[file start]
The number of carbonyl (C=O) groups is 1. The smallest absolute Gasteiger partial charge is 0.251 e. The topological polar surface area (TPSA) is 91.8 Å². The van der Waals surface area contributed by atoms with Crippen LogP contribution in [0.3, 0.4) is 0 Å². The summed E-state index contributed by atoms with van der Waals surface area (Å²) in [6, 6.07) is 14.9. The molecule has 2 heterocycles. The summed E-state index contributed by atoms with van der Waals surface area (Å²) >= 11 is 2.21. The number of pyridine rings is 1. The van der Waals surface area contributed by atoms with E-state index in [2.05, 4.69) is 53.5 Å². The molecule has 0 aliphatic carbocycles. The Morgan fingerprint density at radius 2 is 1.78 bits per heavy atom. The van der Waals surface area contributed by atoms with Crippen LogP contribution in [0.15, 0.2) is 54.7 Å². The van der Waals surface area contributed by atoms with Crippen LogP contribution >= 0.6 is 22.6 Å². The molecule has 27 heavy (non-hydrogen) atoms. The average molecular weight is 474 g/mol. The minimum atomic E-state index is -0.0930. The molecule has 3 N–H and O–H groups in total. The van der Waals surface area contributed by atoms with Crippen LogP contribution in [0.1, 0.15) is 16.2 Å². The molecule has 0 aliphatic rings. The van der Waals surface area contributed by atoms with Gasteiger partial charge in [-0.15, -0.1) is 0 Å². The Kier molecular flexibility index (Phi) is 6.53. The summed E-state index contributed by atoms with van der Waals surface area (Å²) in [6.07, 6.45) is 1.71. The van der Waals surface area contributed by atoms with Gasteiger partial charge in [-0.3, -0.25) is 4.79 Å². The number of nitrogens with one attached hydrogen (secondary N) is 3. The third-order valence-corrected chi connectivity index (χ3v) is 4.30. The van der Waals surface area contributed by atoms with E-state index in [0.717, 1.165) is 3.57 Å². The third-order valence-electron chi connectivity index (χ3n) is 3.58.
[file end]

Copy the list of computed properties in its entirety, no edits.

The number of carbonyl (C=O) groups is 1. The smallest absolute Gasteiger partial charge is 0.251 e. The topological polar surface area (TPSA) is 91.8 Å². The van der Waals surface area contributed by atoms with Crippen LogP contribution in [0.3, 0.4) is 0 Å². The summed E-state index contributed by atoms with van der Waals surface area (Å²) in [6, 6.07) is 14.9. The molecule has 2 heterocycles. The summed E-state index contributed by atoms with van der Waals surface area (Å²) >= 11 is 2.21. The number of pyridine rings is 1. The van der Waals surface area contributed by atoms with E-state index in [2.05, 4.69) is 53.5 Å². The molecule has 0 aliphatic carbocycles. The Morgan fingerprint density at radius 2 is 1.78 bits per heavy atom. The van der Waals surface area contributed by atoms with Crippen LogP contribution in [0.15, 0.2) is 54.7 Å². The van der Waals surface area contributed by atoms with Crippen LogP contribution >= 0.6 is 22.6 Å². The molecule has 27 heavy (non-hydrogen) atoms. The average molecular weight is 474 g/mol. The minimum atomic E-state index is -0.0930. The molecule has 3 N–H and O–H groups in total. The van der Waals surface area contributed by atoms with Crippen LogP contribution in [0.1, 0.15) is 16.2 Å². The molecule has 0 aliphatic rings. The van der Waals surface area contributed by atoms with Gasteiger partial charge in [-0.15, -0.1) is 0 Å². The Kier molecular flexibility index (Phi) is 6.53. The summed E-state index contributed by atoms with van der Waals surface area (Å²) in [6.07, 6.45) is 1.71. The van der Waals surface area contributed by atoms with Gasteiger partial charge in [-0.3, -0.25) is 4.79 Å². The number of nitrogens with one attached hydrogen (secondary N) is 3. The third-order valence-corrected chi connectivity index (χ3v) is 4.30. The van der Waals surface area contributed by atoms with E-state index in [0.717, 1.165) is 3.57 Å². The third-order valence-electron chi connectivity index (χ3n) is 3.58.